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Tuesday, January 09, 2018

January is BBQ lamb season.

By Angus Brown  |  Source: ABS, DAFF & ACA

Key points

  • Australia Day lamb demand is being cited as a reason for stronger prices in January.
  • Domestic per capita lamb consumption is down, but the fall for January is weaker than the annual.
  • The proportion of lamb consumed domestically is higher in January more so now than in the early 2000s.

2018-01-09 Sheep Fig 1

2018-01-09 Sheep Fig 2

It’s that time of year again when Meat and Livestock Australia (MLA) launch their Australia Day campaign. We haven’t seen the ad yet, but thought it would be interesting to see if there is any increase in consumption in recent years as a result. Australia Day demand is definitely starting to become something which is talked about in lamb markets.

We’ve been talking about the January slaughter spike in recent articles. The spike in slaughter appears to be demand driven, especially in years when lamb supply is a bit tight. Last year there simply weren’t that many lambs around in January, and prices rallied strongly.

Australia Day lamb demand is starting to be talked about in lamb markets, with supermarkets apparently keen to secure supplies and keep lamb on the shelves. 

To see if we could find some indication of increased demand, we took lamb production from the Australian Bureau of Statistics ABS stats, adjusted them for retail and shipped weight, and deducted exports. This gives a rough idea of monthly domestic lamb consumption.

According to figure 1, January is a big month for lamb consumption. It seems January has been peak BBQ season for some time, but domestic consumption of lamb has risen in the last 15 years. To see if MLA’s campaign has an impact we can compare domestic consumption. For the five years to 2005, prior to the start of the campaign January domestic lamb consumption was 16,751 tonnes. For the last five years, consumption was 6% higher, at 17,835 tonnes.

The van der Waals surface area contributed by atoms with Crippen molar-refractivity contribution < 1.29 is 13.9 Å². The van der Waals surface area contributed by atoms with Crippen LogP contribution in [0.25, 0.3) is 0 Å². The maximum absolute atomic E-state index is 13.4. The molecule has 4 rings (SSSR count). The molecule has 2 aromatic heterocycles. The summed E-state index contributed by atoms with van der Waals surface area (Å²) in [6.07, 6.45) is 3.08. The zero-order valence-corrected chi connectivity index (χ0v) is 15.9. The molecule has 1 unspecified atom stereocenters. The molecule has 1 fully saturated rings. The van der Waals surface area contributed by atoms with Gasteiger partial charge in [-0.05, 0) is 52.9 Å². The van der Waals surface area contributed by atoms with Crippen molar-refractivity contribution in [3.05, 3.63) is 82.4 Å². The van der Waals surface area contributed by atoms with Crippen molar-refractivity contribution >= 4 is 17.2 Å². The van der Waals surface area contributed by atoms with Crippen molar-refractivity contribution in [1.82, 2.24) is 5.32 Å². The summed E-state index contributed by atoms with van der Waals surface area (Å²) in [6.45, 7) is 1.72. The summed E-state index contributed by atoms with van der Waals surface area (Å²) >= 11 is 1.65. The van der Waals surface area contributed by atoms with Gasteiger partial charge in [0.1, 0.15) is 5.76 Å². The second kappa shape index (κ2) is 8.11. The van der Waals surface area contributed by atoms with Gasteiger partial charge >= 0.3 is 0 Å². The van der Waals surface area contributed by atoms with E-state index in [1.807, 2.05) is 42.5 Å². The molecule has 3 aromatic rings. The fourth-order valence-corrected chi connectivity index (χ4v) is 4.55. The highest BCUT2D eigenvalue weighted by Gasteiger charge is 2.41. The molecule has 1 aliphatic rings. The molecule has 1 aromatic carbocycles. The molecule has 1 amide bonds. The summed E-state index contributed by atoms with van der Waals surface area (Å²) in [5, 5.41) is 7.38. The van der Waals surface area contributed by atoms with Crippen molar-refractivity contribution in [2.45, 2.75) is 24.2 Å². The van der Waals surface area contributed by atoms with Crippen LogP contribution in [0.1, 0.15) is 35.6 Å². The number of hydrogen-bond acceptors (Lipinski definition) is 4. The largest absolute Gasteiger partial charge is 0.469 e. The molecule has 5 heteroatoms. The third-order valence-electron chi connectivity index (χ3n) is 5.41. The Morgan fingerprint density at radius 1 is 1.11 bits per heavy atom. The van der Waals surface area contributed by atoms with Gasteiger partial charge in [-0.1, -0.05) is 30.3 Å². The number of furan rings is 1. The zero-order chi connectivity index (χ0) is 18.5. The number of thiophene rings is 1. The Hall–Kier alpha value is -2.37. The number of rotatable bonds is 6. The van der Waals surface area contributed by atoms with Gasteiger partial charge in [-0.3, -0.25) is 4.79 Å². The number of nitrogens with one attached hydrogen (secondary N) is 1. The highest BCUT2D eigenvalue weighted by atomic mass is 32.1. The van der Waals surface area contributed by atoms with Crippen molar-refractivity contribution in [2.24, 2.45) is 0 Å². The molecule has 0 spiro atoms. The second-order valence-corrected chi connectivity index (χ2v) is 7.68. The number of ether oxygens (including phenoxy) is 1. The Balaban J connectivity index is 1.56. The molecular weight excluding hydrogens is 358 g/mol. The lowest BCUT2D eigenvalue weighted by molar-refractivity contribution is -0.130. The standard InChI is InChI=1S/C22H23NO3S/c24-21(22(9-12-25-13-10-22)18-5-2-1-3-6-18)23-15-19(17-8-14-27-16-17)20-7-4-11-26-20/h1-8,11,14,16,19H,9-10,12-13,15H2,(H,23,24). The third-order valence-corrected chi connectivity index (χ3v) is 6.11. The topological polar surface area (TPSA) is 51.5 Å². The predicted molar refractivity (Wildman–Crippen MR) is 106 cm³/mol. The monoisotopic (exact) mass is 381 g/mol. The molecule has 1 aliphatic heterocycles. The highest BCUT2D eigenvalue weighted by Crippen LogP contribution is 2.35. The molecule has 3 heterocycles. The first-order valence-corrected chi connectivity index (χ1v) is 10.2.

The increasing Australian population has, however, seen increased annual lamb consumption increase, but only by 4%. Additionally, over the last five years January has been the biggest domestic consumption month. From 2001-2005 October was the biggest month, with January coming second.

On a per capita basis lamb consumption has been falling. Over the last five years Australian’s have eaten 8.05 kgs of lamb each. This is down 11.6% on 2001-05 when per capita consumption was 9.11kgs. Australians now eat 760 grams of lamb in January, down 9.8% from the 840 grams of 2001-2005.

The last chart we’ll look at is the proportion of lamb produced which is consumed domestically. Figure 2 shows that over the last five years 55% of January lamb production has been consumed here. The next highest is August at 49%. With lower production and weaker export back in the early 2000’s, domestic consumption was much higher, but January’s 68% was only two points above September, at 66%.

What does this mean?

Based on the rough domestic consumption evidence here we can say that while January has traditionally been a big month for lamb, the MLA campaign has made it even bigger. The stronger lamb consumption in January is now more accentuated than in the past. Additionally, the proportion of lamb consumed here is much stronger than the rest of the year.

For growers, this basically means domestic slaughter demand should remain strong for the next week and a half, with the possibility it might ease in February. For prices we know export demand has been driving the market late in 2017, and it will hopefully continue to drive the market once Australia day has been and gone.

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